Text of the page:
Sunday, January 15, 2017

The Flat Earth "Guild"

There is a new website that calls itself the "Flat Earth Guild." It's stated purpose is "collecting information that allows our users a more comprehensive knowledge of the Universe and its influence on us."

Despite the use of the word "guild," the site seems to be maintained and promoted by a single individual, who talks of openly considering comments while unabashedly promoting the flat Earth, moon hoax theory, all manner of popular conspiracies (without a hint of skepticism) and the Bible.

The site is minimally researched. The "in-depth analysis" on the moon landings promised by one of its blog entries (which are nothing more than headlines) is actually a couple of hundred words of argument from incredulity followed by a couple of hundred word on lies, which, obviously, the author assumes is relevant to the topic of NASA.

It includes such glaring errors as the statement: "Only a few years earlier the Mercury astronauts had perished whilst still on the launchpad." There was no such incident during the Mercury program; the launch pad tragedy killed the astronauts of Apollo 1. There had already been 18 successful manned American missions before that, so the error is not trivial. It also has not been corrected though I have pointed it out to the author via the site's Twitter account.

As time goes on, it becomes more and more obvious that the site and the account are frauds, pretending toward education and enlightenment but in fact deteriorating into insults and sarcasm and a completely insular attitude toward any real science.

Over time it is hard for someone with this attitude to keep up the pretense, putting out tweets like: "Do dart players aim 3 feet to the right....or do we live on a flat stationary earth?" soon after a tweet which said: "People wrap themselves in their beliefs. In such a way that you can't set them free. Not even the truth will set them free."

Are these people just playing with us? Or are they really so thick that they don't see what fools they are making of themselves? All this high-and-mighty talk about setting yourself free intermingled with insults and bad research and questions that you don't really want the answers to is not the sign of a healthy mind. And I am seeing more and more of exactly this sort of behavior on Twitter.

Not just among the flat-Earthers; since the recent political turmoil here in the US, the rhetoric has gotten, not just nasty, but downright stupid. People who think themselves enlightened will utter the most banal—or just obviously nonsensical—garbage and expect to be taken seriously.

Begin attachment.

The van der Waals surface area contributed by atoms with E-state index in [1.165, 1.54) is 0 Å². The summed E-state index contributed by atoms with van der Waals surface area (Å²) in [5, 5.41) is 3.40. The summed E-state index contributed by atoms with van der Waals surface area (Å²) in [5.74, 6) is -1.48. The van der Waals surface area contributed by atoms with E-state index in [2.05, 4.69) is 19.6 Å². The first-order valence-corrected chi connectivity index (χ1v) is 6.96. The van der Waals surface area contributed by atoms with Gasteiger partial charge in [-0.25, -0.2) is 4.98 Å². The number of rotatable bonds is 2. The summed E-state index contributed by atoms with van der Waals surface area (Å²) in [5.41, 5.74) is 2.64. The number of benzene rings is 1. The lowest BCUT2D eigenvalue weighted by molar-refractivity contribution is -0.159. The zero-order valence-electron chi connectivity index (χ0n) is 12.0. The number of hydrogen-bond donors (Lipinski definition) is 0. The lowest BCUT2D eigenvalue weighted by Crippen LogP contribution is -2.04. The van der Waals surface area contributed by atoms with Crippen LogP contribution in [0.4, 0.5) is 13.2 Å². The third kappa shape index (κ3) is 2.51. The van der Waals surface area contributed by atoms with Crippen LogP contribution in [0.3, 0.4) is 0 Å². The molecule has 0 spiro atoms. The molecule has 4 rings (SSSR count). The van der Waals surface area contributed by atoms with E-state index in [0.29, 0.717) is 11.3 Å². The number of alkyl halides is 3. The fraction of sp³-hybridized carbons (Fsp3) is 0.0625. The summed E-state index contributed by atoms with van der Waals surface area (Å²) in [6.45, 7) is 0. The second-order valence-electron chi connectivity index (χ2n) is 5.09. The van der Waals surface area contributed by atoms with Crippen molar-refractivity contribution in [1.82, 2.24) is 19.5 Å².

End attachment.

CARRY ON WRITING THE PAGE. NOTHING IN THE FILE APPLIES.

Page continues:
I'm not sure what to make of it. Whatever we are headed toward, I think we need to start working at heading it off. I don't think what's at the end of that tunnel is anything we want to meet up with.

ADDENDUM: This Flat Earth "Guild" person spent an hour today berating me on Twitter, out of the blue, with more than twenty tweets claiming, among other things, that I'm a "bully." If you want to check my Twitter feed, you are welcome to draw your own conclusion. But what was odd, funny really, is that he was obsessed with asking me about this study from the University of Utah, which concludes that Kansas is, in fact, flatter than a pancake.

Flat-Earthers seem to think this study vindicates them. But I love this study, published in the Annals of Improbable Research (AIRS). It's just the kind of bizarre subject matter that makes AIRS so much fun, and so thought-provoking. It's the kind of thing we love about The Mythbusters. And the study itself is written in a quintessential AIRS style (the tone of which is, I'm sure, completely lost on Mr. Flat Earth Guild).

I am also flabbergasted that flat-Earth people cite it. It shows that pancakes are not really all that flat. The highest point of the 180mm pancake was around 10mm higher than the edge. Flat-Earthers talk about eight inches per mile being a lot of curve, but a mile-wide pancake (analogous to this sample) would have a center nearly 300 feet higher than the edge. Do you see the problem here?

Kansas, on the other hand, is very flat. But it's not level. It's higher on the west end than the east. So how is this in any way evidence for a flat Earth?

Mr. Flat Earth "Guild" has asked me to take this blog post down, because I called him a fraud. Instead, with his recent actions, he earned an addendum. If he is reading this, I hope that he will give that cause and effect some thought. I have nothing to apologize for.

ANOTHER ADDENDUM: The Flat Earth "Guild" Guy blocked, and probably reported me, on Twitter. This after a long string of tweets in which he repeatedly claimed that gravity isn't real, without (of course) providing any factual basis for that claim.

The audacity and hubris of these people never fails to amaze me. To think that, without the slightest effort to understand the world around us save for though the lens of a holy book and the need to be smarter than everyone else without actually putting in the work, they believe that they know more than all the world's working scientists.

Good riddance, fraud.



3 comments:

  1. There's a couple of options:

    1. Just taking the mick.
    2. Mental

    ReplyDelete
    Replies
    1. After recent interactions with this guy, I'm leaning toward the second option.

      Delete
  2. Gordon, back in the 70's when I was 13+, A joke was "there is no gravity, the earth just sucks." A crystal of teenage angst.

    The moon landing deniers were laughed at, along with flat-earthers.

    Today, any crackpot conspiracy theory is elevated to some Biblical "truth" while the science of man-made climate destruction is ridiculed.

    All of our technological advancements seem to have made the population ever more stupid

    ReplyDelete

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